I read this, as many others may have done because I was interested by 'The God Delusion' and wanted to delve a little deeper into Dawkins impressive thought processes. While 'The God Delusion' is much in the limeight and undoubtedly opening up discussion on the issues involved, this book is of an entirely different calibre.

I found 'The God Delusion' well argued but too inclined to go off on tangents. I also thought it was too busy dissecting other arguments to put across its own argument in a clear and coherent fashion.

This book is entirely different in that its cogency and clarity are unfailing throughout. It is much less self-conscious (or media conscious?) and more satisfying and thought provoking as a result. Perhaps it is because I knew less of the subject matter before coming to it, but I found it entertaining, readable and accessible to the lay reader at all times, and yet never condescending or over-simplified in content.

Here is a rare writer who is not only quite obviously an exceptional thinker in his own field but has the communicative skill to make that field understandable, entertaining and fascinating to the general reader.

Forget 'The God Delusion' and read this, as it is to me infinitely better written and more absorbing. I now look forward to reading more of Dawkins work, and understand the intellectual and critical acclaim he has received.
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29 of 30 people found the following review helpful By Nicodemus on 13 April 2008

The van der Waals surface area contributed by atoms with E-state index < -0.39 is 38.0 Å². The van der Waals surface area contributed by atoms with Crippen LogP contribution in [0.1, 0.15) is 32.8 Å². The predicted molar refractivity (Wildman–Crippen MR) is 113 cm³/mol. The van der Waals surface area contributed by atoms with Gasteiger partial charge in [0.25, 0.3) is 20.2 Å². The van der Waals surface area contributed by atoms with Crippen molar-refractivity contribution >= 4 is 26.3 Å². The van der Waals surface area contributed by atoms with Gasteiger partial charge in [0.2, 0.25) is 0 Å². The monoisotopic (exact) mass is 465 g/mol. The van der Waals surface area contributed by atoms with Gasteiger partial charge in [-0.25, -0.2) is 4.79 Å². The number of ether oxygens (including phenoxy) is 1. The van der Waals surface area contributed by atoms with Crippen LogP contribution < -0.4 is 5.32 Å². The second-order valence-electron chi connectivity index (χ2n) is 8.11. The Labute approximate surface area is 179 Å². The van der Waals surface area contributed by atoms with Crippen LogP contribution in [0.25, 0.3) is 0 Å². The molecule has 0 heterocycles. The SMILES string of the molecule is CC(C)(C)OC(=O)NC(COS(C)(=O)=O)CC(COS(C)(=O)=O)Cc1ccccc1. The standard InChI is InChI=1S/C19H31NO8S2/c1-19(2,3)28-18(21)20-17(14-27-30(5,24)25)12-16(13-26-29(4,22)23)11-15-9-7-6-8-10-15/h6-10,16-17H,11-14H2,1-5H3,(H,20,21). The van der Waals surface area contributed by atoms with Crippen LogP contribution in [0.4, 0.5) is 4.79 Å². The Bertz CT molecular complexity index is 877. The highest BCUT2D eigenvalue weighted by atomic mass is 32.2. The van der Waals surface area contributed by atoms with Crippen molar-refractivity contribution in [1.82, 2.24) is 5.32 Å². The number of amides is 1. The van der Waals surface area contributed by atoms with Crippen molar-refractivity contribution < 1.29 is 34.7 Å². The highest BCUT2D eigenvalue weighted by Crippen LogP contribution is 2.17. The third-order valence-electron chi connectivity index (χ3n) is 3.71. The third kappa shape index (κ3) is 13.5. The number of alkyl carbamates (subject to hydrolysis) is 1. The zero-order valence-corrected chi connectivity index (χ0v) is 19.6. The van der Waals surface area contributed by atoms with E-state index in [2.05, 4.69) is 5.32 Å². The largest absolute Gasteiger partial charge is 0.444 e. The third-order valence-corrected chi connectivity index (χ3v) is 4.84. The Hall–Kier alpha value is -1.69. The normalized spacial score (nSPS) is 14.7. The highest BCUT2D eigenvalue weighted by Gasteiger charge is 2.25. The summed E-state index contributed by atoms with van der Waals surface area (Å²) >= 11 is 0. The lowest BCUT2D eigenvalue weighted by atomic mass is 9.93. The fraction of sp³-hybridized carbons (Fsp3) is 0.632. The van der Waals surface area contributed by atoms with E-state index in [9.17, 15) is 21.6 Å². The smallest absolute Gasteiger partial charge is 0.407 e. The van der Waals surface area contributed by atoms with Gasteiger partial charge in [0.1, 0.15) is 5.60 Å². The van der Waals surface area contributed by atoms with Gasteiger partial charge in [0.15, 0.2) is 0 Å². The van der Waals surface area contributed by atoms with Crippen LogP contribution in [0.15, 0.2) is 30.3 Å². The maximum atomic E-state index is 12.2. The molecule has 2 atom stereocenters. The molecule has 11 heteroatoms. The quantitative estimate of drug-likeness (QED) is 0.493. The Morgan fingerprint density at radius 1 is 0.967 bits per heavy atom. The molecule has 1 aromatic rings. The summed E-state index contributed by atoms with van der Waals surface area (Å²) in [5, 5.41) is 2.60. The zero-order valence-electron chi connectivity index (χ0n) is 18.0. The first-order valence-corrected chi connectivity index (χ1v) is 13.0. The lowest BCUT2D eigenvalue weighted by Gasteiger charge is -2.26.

Format: Paperback
As another reviewer has stated, this book is truly life-changing. Before reading it I was open-minded about all sorts of vaguely 'spiritual' ideas, for the (very common) reason that there seemed to be certain Big Questions that could not be fully explained by science. In particular, life itself.
This is in fact poppycock - Darwinism provides that explanation. But sadly, lots of people misunderstand Darwinism; and then look for weaknesses in their WRONG interpretation of it.
Dawkins does an incredibly thorough job of explaining how Natural Selection actually works, using some great metaphors along the way to make the whole thing very enjoyable reading. [NB Dawkins is always very clear not to confuse a metaphor with reality - unlike some of his reviewers!]
This is not just a text book on Darwinism; it is a thorough rebuttal of the religious argument that there must be a God because "there is no other feasible explanation".
There are a few negative reviews on this site. But it is clear they are all written by religious people with a major axe to grind. ALL of their criticisms seem to be based on wilful misinterpretations. In particular, there is actually lots of evidence to support the theory of Natural Selection. And Dawkins explanation of the eye (human or otherwise) makes perfect sense.
Read the book yourself, and form your own judgement.
And one final point - for me life as an atheist is definitely not devoid of meaning!